Opening up a world of language
What started out in the 1980s as a one man band relying on the help of a few freelancers has blossomed into an organization employing almost 100 teaching, translation and administrative staff. Today, the centre teaches courses in more than 25 languages as well as running its own successful translation department.
What does the Language Centre do?
Our Language Centre, although officially part of the Faculty of Arts, offers services to the whole university and even outside the institution, to regional companies. We provide language courses in a variety of languages, a translation and correction service, and tests and assessments. Recently we set up our own Language Centre English Test (LCET) for (prospective) students and researchers who need to take a language test for a grant, scholarship application, degree, research or work experience abroad.
Clients can choose between open group and individual language courses, but should they prefer a programme that is tailor-made for their own section, department or student union, we can arrange that as well. For example, we have trained student associations that were planning a trip abroad. Our courses are not only accessible to university students and staff, but also to companies and people from outside the university.
Preparing for a stay abroad or improving your English so that you can interact more smoothly in an international environment such as our university, does however involve more skills than just language proficiency. That is why the Language Centre has set up courses in international communication, where you can learn how cultural differences can affect communication and how to become aware of that.
So the Language Centre offers a large variety of courses, from English and Dutch to Swahili and Portuguese, but which of these would you say are most important to (prospective) international students?
First of all, students from abroad might want to learn Dutch, which is offered on several levels. If you only want to learn some basic Dutch, then our short course ‘social Dutch’ might be something for you. German students can follow a special course that prepares them in three or four weeks for the official exam in Dutch as a second language (NT2 exam), needed to access a Dutch-taught study programme. Or, if you’re enrolled already in an English-taught degree programme and feel the need to polish up your English, just come to the Language Centre and we will help you. What’s more -and you might not have thought of this in the first place- following a course allows you to make contact with many other international students and staff. It’s a perfect opportunity to get to know people who are more or less in the same situation.
The Language Centre was founded 20 years ago. Have you seen many changes over the years?
Well, yes I have. What has struck me most is the explosive growth in the demand for language courses, mainly in English, but also in Dutch, Spanish and German. This has to do with increasing internationalization. Not only students but also university staff need training in English. Professors, managers, secretaries and porters, everyone needs to be able to communicate in English.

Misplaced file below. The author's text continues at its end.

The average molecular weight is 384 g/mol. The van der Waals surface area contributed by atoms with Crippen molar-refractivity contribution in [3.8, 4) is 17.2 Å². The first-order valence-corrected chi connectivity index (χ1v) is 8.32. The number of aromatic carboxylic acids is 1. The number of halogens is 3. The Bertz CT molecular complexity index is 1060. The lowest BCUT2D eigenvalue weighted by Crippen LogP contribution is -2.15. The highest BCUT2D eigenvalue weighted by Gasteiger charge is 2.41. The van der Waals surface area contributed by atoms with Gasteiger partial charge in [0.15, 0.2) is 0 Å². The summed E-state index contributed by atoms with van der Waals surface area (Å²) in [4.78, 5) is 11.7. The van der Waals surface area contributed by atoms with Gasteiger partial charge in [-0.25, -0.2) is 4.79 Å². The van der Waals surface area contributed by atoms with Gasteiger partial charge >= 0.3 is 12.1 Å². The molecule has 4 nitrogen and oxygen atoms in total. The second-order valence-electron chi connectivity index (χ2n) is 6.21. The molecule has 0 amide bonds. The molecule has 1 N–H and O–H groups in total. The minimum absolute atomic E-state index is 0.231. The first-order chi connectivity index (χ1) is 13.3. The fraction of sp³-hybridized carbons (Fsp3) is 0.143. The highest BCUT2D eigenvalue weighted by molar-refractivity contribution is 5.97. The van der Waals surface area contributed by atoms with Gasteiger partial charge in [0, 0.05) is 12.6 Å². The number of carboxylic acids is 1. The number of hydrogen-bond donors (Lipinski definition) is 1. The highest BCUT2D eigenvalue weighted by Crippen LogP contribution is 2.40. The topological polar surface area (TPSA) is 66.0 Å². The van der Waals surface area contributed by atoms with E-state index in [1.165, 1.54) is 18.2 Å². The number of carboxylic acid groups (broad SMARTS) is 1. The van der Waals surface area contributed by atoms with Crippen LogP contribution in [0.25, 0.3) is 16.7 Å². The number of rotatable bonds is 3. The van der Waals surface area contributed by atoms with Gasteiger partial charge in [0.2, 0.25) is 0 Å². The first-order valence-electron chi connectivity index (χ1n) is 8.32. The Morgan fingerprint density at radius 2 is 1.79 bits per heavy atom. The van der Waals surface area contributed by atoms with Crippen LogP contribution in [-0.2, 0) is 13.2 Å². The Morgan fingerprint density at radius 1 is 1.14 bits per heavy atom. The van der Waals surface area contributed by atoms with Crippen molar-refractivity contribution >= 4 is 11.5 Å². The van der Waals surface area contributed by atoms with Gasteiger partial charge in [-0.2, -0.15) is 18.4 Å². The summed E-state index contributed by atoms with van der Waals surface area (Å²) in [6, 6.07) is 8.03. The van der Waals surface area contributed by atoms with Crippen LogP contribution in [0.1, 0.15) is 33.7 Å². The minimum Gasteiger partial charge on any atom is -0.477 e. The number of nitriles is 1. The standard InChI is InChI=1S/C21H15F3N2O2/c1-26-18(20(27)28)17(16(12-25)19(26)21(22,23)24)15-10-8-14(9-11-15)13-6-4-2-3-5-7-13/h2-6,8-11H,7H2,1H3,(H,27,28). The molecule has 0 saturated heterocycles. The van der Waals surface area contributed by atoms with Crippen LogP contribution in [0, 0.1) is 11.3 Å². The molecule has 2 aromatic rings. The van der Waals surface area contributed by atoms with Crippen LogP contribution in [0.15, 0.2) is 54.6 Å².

It is commonly agreed that learning languages is crucial, but what is your personal opinion about the relevance of mastering more than one language?
Languages have always broadened horizons, and offer new perspectives. Moreover, a language is not just a set of words organized by a grammar system. It involves so much more. Languages contain culture, history and perspectives. Now that the world has become even smaller because of social media, you just can’t do without your mother tongue ánd English at least. Mastering a third language is even better, and people knowing 4 languages are really interesting. Languages help you to move on.
It is obvious that you like your job as a Director of the Language Centre, but what makes it so much fun?
The Language Centre is an international environment in itself with 37 permanent and 60 stand-by staff members, coming from all over the world. I’m dealing with cultural differences on a daily basis, which makes this job very interesting. Furthermore, this is a very dynamic job. It’s about policy, money, practical matters, internal politics and much more. No two minutes are alike. As they say, there’s never a dull moment!
How did you end up in this position?
(Laughing:) I simply applied and got the job! I studied Dutch, with specialization Dutch as a second language. After graduation I taught Dutch, developed teaching methods, and worked as a project officer. At one point I was seconded to the Netherlands Institute for Curriculum Development (SLO), and this is where my career in educational methods really started. After that, I organized many projects for a consultancy and in the end, I had the perfect training and work experience for this position, which I have enjoyed since 2004.
Any goals for the future?
Well, actually we have just experienced a fast growth and have designed a number of new courses and facilities, such as our own English test, English subtitling for videos, and an editing service for Dutch texts, to name just a few. We have received the so called Cedeo quality label, and we actively take part in projects of the Federation of Language Centres in Europe (Cercles). Now it’s time to consolidate and see how everything works out. After that we will make plans for our next move.
What would you like to say to the readers of this newsletter?
I would like to encourage you to learn languages. Languages offer perspectives. The more languages, the more perspectives you have.
|Last modified:||16 March 2020 4.54 p.m.|